As part of PacTrans’ mission to bring talented professionals into the transportation field, PacTrans provides funding to students seeking transportation-related degrees each year. In addition to receiving a quality education, PacTrans fellows also participate in an internship, allowing for their knowledge obtained in the classroom to be supplemented with practical knowledge of the transportation industry. The PacTrans fellowship covers the tuition necessary to receive a master’s degree in transportation at the University of Washington (worth $21,000). For the academic year 2013-14, the following four students received the award:
As a Seattle native, Arianna is excited to be back in the Pacific Northwest after recently graduating in June 2013 with a Bachelor’s degree in Urban and Regional Planning from California State Polytechnic University, Pomona. In her time as an undergrad, Arianna gained significant experience as a planning intern working with the City of Los Angeles Planning Department for two years, and as a multimodal transit intern with the Riverside County Transportation Commission. Between graduating from Cal Poly and starting at the University of Washington, Arianna began working for Parsons Brinckerhoff as a transportation planner. Since joining the firm, Ms. Allahyar has provided technical support for a variety of transit planning efforts in the Puget Sound region. Arianna has experience in geographic information systems (GIS) analysis, traffic operations analysis, travel demand modeling, and policy analysis. Arianna is thrilled to be continuing her graduate studies in transportation engineering at the University of Washington, surrounded by leading academics in the field. Arianna strives to continuously grow her network and evolve as an expert in the transportation realm. Ms. Allahyar looks forward to making a positive impact on multi-modal transportation systems throughout her career.
Joe received bachelor’s degrees in mathematics/statistics and brain and behavioral sciences from Purdue University in West Lafayette, Indiana in 2013. In 2009 he worked as a summer assistant for the Hendricks County Engineering Office in Danville, Indiana, in which he performed a county-wide inventory on road signs, which included photographing signs and reporting their condition into a database. After completion of his M. S. in civil engineering degree, he plans to work as a traffic engineer or transportation planner. He hopes to eventually obtain a Ph. D. and pursue a career in academia. He is interested in psychological factors of transportation, including transportation neuroeconomics and social factors influencing driving and travel behavior. He has always been enthusiastic about transportation–a favorite activity of his as a child was drawing road maps. Needless to say he is thrilled about studying transportation at the University of Washington, and hopes to be able to make a positive impact on the field. Since November 2013, he has been working part-time as an office assistant for PacTrans and has enjoyed working with the people on the cutting edge of transportation research and education, a group he hopes to be a member of in the future.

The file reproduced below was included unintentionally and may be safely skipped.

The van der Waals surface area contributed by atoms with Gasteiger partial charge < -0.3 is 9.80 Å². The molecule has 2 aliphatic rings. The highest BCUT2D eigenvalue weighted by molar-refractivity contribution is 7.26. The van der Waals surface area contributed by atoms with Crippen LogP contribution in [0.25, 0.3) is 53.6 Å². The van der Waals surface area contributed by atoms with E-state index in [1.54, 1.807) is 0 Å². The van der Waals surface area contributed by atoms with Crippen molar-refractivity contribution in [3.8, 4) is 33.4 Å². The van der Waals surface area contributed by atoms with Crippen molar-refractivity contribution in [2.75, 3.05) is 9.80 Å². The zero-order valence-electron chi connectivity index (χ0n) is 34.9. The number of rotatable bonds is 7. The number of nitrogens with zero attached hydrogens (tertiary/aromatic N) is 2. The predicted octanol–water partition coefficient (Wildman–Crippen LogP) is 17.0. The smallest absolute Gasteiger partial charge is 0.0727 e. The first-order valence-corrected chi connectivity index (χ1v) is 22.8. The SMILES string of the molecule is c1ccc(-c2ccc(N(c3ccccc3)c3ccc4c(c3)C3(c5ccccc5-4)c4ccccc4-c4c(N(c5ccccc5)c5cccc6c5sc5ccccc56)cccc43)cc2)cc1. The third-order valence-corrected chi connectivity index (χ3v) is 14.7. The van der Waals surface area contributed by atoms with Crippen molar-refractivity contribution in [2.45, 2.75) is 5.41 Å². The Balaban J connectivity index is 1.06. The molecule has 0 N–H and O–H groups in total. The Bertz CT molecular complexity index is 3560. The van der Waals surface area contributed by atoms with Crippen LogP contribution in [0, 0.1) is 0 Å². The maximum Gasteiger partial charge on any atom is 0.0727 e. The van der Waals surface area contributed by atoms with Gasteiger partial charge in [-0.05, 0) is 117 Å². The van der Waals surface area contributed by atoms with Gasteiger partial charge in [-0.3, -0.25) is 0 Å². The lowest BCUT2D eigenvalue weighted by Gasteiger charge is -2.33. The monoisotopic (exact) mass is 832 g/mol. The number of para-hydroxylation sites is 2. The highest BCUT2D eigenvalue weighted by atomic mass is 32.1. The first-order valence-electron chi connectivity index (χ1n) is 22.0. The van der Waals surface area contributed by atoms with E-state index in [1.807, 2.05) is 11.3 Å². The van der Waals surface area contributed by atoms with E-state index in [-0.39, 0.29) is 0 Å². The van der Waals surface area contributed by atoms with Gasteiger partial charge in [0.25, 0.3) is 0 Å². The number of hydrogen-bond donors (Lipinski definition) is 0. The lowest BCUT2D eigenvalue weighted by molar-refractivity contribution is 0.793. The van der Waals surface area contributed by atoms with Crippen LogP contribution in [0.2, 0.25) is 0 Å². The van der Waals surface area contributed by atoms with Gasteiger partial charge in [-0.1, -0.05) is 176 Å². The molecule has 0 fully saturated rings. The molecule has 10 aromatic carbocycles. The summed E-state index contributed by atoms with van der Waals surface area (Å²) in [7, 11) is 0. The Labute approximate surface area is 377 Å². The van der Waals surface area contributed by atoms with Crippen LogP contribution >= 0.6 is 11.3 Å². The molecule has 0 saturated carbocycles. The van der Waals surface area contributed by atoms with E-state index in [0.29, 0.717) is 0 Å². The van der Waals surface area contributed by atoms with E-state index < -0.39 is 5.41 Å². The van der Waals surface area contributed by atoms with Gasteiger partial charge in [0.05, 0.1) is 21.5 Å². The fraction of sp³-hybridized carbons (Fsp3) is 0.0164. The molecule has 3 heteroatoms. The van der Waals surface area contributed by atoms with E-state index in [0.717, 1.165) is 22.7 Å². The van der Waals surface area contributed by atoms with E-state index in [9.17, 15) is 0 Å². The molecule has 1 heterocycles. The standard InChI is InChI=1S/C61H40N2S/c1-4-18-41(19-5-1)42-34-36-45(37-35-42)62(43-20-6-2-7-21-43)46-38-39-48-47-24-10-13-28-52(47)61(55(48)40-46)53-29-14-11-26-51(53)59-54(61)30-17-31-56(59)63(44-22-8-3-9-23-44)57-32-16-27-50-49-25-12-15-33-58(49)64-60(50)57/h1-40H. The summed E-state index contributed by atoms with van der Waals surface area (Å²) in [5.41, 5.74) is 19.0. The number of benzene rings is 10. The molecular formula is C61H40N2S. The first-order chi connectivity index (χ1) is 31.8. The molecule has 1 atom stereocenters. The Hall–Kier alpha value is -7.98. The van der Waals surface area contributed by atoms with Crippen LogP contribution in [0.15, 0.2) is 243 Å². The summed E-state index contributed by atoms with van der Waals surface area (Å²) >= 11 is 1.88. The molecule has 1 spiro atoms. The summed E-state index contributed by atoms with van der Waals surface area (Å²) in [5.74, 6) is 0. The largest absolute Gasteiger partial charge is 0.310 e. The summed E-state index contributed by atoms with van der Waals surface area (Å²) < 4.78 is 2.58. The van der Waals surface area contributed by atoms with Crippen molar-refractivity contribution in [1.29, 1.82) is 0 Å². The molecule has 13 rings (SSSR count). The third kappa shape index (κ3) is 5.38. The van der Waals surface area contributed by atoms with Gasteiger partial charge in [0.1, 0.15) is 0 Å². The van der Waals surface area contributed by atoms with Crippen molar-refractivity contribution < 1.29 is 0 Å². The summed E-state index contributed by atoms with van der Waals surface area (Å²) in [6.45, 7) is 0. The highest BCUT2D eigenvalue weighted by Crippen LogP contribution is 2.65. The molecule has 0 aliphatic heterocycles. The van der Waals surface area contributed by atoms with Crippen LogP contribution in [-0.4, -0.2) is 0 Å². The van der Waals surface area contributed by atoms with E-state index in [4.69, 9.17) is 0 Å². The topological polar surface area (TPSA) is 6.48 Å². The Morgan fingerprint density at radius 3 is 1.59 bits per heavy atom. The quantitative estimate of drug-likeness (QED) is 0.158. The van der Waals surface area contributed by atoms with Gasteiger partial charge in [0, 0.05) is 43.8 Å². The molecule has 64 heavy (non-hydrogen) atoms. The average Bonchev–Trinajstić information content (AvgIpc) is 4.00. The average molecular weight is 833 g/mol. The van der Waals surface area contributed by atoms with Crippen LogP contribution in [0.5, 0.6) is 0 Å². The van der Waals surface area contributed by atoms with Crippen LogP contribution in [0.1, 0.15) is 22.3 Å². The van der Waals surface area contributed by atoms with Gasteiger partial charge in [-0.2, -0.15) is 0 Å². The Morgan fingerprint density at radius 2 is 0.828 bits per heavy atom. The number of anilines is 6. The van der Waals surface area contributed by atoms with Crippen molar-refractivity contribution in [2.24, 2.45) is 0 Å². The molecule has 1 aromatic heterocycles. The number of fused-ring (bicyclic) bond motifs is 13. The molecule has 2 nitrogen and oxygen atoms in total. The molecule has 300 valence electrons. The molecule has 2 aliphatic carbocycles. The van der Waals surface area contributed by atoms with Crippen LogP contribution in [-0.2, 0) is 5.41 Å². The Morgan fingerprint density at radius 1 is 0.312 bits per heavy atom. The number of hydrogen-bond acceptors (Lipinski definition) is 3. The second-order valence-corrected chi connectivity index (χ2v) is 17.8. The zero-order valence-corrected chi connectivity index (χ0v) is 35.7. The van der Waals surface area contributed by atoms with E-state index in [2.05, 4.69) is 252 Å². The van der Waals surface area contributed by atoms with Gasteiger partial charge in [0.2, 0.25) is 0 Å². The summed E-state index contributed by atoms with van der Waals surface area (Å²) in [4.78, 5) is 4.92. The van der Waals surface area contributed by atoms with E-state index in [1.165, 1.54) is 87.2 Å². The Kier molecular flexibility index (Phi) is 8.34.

When Darwin first entered the University of Washington as an undergraduate, he knew immediately he would be majoring in Civil Engineering. Darwin always found it fascinating how billions of people on this earth are able to coexist and travel on their own agenda safely, efficiently and cost-effectively. This curiosity is what drew him to Transportation Engineering. As a senior in the Undergraduate Civil Engineering program, Darwin also interned for the Seattle Department of Transportation performing a wide array of tasks such as ITS, surveying, data management and collision analysis. Upon graduation, he stayed at SDOT for an additional year before he decided to pursue a Master’s in Transportation Engineering at the University of Washington. Darwin is very excited to continue his education at UW and has also landed an internship at the Kirkland-based consulting firm – Transpo Group. After graduating with his Master’s, Darwin hopes to put his skills, experience, and passion to good use in the Transportation Engineering field.
Luka is currently working as an intern at the Toll Division of the Washington DOT, where he has done studies on income generation on the SR 520 bridge and a lifespan analysis of GoodToGo tags. Previously, he attended UC Davis, where he worked in the Community Development Department at the City of Woodland and was an Undergraduate Research Fellow at the UC Institute of Transportation Studies. His current Master’s research focuses on modeling factors that influence demand for the SR 167 HOT lanes. He hopes his work will expand the use of demand pricing and encourage alternative travel mode use in the Greater Seattle Region.